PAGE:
Ronnie Kakegamic had just told his grandmother he loved her when he was stabbed to death by a stranger less than two blocks from home. Now the Winnipeg youth who committed the deadly April 2010 attack has taken responsibility - and will be given an adult dose of punishment.
The accused, who was 17 at the time, pleaded guilty to manslaughter this week. He also agreed to be raised to adult court, where Crown and defence lawyers will make a joint-recommendation later this spring for a nine-year sentence.
As a youth, he would have only faced a maximum of two years behind bars for the offence.
"He waives any rights he has as a youth and agrees to serve his sentence as an adult," prosecutor Dan Angus told court. The youth was originally charged with second-degree murder, but Angus said his extreme intoxication at the time of the stabbing was the cause of the reduced offence.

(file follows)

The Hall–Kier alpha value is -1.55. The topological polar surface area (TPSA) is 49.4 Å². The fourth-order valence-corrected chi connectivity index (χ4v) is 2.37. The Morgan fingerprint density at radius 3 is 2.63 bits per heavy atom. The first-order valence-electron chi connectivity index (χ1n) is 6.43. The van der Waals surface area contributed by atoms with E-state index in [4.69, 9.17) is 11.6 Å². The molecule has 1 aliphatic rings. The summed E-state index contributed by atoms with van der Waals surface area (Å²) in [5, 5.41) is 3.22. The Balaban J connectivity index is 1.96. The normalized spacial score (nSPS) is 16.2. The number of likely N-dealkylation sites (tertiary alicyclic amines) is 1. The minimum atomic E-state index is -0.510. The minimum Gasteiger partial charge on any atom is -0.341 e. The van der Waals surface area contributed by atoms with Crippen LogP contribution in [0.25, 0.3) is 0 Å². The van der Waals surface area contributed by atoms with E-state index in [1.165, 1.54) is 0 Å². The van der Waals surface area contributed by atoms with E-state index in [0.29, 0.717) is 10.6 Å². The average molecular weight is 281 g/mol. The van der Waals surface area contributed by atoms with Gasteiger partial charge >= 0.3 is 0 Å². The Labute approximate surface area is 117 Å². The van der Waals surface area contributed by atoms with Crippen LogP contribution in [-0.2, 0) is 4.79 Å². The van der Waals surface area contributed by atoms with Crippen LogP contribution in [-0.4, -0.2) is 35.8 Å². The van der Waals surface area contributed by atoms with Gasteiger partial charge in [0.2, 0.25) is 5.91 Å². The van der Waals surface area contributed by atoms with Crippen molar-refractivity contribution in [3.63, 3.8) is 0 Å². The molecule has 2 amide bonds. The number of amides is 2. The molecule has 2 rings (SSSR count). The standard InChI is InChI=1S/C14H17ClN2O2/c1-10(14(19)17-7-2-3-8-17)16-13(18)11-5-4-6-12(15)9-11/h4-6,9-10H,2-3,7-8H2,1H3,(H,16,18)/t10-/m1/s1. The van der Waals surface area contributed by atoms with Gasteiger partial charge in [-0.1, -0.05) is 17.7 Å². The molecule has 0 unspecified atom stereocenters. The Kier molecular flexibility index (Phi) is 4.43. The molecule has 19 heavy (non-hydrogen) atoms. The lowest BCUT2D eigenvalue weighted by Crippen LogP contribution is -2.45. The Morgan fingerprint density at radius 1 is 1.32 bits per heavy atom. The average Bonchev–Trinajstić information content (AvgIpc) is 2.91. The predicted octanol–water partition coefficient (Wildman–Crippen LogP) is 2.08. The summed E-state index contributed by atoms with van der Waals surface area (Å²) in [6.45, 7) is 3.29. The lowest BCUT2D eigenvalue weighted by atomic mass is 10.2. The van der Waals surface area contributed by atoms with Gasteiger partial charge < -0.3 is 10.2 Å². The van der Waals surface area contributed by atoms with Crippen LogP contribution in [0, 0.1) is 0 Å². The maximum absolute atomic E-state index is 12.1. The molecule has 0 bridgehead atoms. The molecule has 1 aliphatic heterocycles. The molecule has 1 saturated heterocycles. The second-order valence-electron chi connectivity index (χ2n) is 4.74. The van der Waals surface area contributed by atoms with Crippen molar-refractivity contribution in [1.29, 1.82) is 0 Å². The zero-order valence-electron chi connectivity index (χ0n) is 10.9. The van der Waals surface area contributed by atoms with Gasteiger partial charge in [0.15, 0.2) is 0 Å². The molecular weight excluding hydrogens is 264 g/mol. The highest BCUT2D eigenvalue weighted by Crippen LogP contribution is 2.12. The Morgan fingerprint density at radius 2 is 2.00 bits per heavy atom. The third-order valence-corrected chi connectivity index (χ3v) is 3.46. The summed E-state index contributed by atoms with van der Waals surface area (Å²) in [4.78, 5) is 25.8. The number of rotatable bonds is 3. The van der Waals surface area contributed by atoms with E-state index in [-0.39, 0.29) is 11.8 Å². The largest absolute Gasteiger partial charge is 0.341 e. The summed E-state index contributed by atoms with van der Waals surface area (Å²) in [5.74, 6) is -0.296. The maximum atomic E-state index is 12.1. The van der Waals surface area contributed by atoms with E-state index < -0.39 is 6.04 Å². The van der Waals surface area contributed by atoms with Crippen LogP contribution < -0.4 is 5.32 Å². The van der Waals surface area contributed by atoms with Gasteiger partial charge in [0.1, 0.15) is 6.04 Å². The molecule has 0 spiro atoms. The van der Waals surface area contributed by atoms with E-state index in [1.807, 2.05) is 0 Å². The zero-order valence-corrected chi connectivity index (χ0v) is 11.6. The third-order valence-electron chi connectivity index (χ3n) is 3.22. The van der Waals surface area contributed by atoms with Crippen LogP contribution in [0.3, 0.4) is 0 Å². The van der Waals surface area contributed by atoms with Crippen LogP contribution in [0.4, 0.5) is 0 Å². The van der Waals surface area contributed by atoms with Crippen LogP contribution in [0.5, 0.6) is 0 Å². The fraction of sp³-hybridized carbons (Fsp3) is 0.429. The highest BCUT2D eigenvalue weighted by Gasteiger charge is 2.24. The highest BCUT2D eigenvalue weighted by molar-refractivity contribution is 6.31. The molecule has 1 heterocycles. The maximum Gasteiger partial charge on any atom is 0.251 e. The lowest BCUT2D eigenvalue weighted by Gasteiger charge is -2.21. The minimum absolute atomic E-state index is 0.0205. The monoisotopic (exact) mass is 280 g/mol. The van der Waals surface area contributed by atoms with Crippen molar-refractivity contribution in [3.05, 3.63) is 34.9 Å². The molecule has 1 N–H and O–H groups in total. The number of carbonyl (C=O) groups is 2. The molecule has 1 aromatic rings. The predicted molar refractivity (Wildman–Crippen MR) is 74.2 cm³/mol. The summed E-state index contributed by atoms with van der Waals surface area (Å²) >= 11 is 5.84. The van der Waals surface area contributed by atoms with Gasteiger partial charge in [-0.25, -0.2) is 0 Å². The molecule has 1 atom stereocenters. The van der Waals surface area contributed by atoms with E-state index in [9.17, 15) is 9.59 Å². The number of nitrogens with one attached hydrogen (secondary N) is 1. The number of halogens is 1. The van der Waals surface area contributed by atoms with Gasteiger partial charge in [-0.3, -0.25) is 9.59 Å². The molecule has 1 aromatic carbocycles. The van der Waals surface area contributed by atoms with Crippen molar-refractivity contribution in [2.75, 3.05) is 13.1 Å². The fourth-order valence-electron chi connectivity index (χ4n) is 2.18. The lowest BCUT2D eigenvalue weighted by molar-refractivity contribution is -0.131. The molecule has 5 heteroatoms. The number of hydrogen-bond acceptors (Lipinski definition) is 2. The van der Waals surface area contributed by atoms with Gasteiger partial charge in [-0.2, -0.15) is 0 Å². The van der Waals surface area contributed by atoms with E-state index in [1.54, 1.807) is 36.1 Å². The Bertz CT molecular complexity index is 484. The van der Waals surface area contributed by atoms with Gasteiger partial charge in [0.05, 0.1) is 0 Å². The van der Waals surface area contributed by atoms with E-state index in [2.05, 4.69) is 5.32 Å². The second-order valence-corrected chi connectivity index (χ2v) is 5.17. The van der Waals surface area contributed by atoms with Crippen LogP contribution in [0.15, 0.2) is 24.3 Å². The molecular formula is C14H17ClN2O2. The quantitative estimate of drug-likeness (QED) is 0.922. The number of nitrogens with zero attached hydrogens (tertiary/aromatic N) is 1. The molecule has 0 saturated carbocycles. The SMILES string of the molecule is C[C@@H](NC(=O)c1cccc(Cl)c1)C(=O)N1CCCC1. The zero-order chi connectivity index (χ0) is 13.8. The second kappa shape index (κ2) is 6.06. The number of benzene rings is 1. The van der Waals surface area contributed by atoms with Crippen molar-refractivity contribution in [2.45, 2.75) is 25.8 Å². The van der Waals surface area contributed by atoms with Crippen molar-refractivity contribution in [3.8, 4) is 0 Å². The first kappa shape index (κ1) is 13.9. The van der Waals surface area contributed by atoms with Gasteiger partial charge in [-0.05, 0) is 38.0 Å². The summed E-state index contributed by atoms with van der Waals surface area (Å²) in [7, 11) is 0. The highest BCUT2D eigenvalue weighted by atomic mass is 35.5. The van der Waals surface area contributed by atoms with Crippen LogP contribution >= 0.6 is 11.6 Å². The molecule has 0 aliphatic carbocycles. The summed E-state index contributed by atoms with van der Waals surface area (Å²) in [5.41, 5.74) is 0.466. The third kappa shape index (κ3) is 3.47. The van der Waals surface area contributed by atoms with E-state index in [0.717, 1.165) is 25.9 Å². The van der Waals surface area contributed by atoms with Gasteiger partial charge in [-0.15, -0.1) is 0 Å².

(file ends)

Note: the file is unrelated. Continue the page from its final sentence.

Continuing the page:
Kakegamic, 21, had just left his grandma’s Flora Avenue house and was walking near the corner of Pritchard Avenue and Powers Street when the killer approached. An argument broke out, despite the fact the two men didn’t know each other. Further details of their issues are expected to be presented at the sentencing hearing.
Kakegamic was stabbed at least four times in the eye, cheek, arm and chest. He suffered massive blood loss and died in hospital later that night.
"He was a beautiful boy," his grandmother, Nora Fiddler, told the Free Press at the time. "He’d always come here and say ‘I love you kookum." Kookum is the Oji-Cree word for grandmother.
She said her grandson had fathered three children and he and his girlfriend were expecting a baby. Kakegamic was getting life-skills training and treatment for addictions, and had struggled with gang involvement over the years and was trying to get out, she said.